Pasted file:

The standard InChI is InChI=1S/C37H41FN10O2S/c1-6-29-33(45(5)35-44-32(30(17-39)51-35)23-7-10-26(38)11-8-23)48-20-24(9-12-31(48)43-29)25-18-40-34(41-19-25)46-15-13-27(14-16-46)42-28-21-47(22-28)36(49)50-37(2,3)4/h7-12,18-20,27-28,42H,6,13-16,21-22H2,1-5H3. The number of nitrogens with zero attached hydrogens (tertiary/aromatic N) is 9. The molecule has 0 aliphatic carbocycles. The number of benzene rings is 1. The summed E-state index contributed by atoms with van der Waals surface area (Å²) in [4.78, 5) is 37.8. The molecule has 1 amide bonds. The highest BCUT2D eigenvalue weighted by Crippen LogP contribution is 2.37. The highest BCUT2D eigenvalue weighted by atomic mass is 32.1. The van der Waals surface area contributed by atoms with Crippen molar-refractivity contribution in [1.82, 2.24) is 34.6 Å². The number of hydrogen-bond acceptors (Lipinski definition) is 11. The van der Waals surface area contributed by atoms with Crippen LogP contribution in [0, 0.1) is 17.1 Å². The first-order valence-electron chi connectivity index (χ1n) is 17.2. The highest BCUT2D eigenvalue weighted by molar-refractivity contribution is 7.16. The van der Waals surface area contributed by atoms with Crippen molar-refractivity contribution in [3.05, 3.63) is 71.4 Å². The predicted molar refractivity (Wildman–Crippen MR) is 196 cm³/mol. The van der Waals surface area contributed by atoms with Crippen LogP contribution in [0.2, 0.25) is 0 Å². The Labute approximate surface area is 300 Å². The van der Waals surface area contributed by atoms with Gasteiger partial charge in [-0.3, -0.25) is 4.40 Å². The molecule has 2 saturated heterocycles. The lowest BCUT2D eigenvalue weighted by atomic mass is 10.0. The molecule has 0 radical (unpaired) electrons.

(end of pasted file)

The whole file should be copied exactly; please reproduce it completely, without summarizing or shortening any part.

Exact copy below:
The standard InChI is InChI=1S/C37H41FN10O2S/c1-6-29-33(45(5)35-44-32(30(17-39)51-35)23-7-10-26(38)11-8-23)48-20-24(9-12-31(48)43-29)25-18-40-34(41-19-25)46-15-13-27(14-16-46)42-28-21-47(22-28)36(49)50-37(2,3)4/h7-12,18-20,27-28,42H,6,13-16,21-22H2,1-5H3. The number of nitrogens with zero attached hydrogens (tertiary/aromatic N) is 9. The molecule has 0 aliphatic carbocycles. The number of benzene rings is 1. The summed E-state index contributed by atoms with van der Waals surface area (Å²) in [4.78, 5) is 37.8. The molecule has 1 amide bonds. The highest BCUT2D eigenvalue weighted by Crippen LogP contribution is 2.37. The highest BCUT2D eigenvalue weighted by atomic mass is 32.1. The van der Waals surface area contributed by atoms with Crippen molar-refractivity contribution in [1.82, 2.24) is 34.6 Å². The number of hydrogen-bond acceptors (Lipinski definition) is 11. The van der Waals surface area contributed by atoms with Crippen LogP contribution in [0, 0.1) is 17.1 Å². The first-order valence-electron chi connectivity index (χ1n) is 17.2. The highest BCUT2D eigenvalue weighted by molar-refractivity contribution is 7.16. The van der Waals surface area contributed by atoms with Crippen molar-refractivity contribution in [3.05, 3.63) is 71.4 Å². The predicted molar refractivity (Wildman–Crippen MR) is 196 cm³/mol. The van der Waals surface area contributed by atoms with Crippen LogP contribution in [0.2, 0.25) is 0 Å². The Labute approximate surface area is 300 Å². The van der Waals surface area contributed by atoms with Gasteiger partial charge in [-0.3, -0.25) is 4.40 Å². The molecule has 2 saturated heterocycles. The lowest BCUT2D eigenvalue weighted by atomic mass is 10.0. The molecule has 0 radical (unpaired) electrons.